I didn’t quite realise just how much attention recruiters can pay to their prospective candidate’s online platforms – the Jobvite (2014) survey stats (although slightly outdated) really did surprise me. I’m really glad that this topic was set because it’s opened my eyes to a very relevant reality, especially as I’m about to embark on an important chapter of my life in terms of recruitment. I wouldn’t say my social media profiles were unprofessional, but they certainly weren’t the most professional they could have been, leading me to evaluate my Facebook, Twitter and LinkedIn profiles, so I found this topic really useful – I’m very aware now that something I post now could still get dug up in 2 years time!…consistent professionalism is key.
Image created by author: What employers will look at to evaluate the professionalism of their candidates.
As a human geographer, I found myself more interested in what these professional profiles actually translate to in the real world, and questioned the ethical implications of them as tools for recruitment. Various readings led me to the topic of ageism within online recruitment, as older people are typically not as competent, or even present online.The discussion on this on Catherine’s blog made a connection to the first topic of digital residents and visitors, one that I hadn’t really thought about, so that’s helped me to look at the wider picture of ‘living and working on the web’. I didn’t get as much conversation as I’d hoped but I still maintain that those situated towards the visitor end of Le Cornu’s continuum are likely to be disadvantaged. Also, with the comment on Ausaf’s blog I focused again on the ‘unfair’ side of things, and he highlighted that online profile screening can be more trustworthy than CVs, and it’s not necessarily a means of ‘catching people out’.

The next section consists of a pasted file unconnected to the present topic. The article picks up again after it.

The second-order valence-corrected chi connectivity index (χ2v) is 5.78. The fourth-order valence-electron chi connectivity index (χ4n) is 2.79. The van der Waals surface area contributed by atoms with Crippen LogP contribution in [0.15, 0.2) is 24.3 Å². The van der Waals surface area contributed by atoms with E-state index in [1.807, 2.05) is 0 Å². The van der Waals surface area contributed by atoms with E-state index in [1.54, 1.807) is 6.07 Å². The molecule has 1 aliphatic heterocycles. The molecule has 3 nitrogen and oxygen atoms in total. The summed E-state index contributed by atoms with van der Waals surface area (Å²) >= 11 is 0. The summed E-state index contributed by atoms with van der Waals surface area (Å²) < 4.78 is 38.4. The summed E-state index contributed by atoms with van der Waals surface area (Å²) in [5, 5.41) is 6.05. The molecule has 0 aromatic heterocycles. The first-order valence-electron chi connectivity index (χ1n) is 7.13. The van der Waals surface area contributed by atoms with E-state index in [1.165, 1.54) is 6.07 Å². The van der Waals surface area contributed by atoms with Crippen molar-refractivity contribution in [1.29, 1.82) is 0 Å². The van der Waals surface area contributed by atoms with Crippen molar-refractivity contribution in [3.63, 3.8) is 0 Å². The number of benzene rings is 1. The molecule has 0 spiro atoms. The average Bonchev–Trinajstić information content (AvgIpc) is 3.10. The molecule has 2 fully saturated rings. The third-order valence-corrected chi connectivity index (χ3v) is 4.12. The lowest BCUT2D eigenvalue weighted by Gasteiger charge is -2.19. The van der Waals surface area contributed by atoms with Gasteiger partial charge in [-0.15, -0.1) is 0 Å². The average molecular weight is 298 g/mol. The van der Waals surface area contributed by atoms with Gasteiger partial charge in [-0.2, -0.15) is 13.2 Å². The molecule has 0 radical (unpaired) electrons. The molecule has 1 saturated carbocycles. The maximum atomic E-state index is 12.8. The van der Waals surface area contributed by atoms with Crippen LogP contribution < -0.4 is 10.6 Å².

Overall I’ve learnt that being professional online can be tricky business, especially striking the balance between being authentic and being private/not giving too much away. For next weeks blog I aim to make more original arguments and develop a personal viewpoint and continue creating different types of graphics.
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- Jobvite, (2014). Social Recruiting Survey 2014. [online] Available at: https://www.jobvite.com/wp-content/uploads/2014/10/Jobvite_SocialRecruiting_Survey2014.pdf
- White, D. and Le Cornu, A. (2011) Visitors and residents: a new typology for online engagement. First Monday, 16 (9).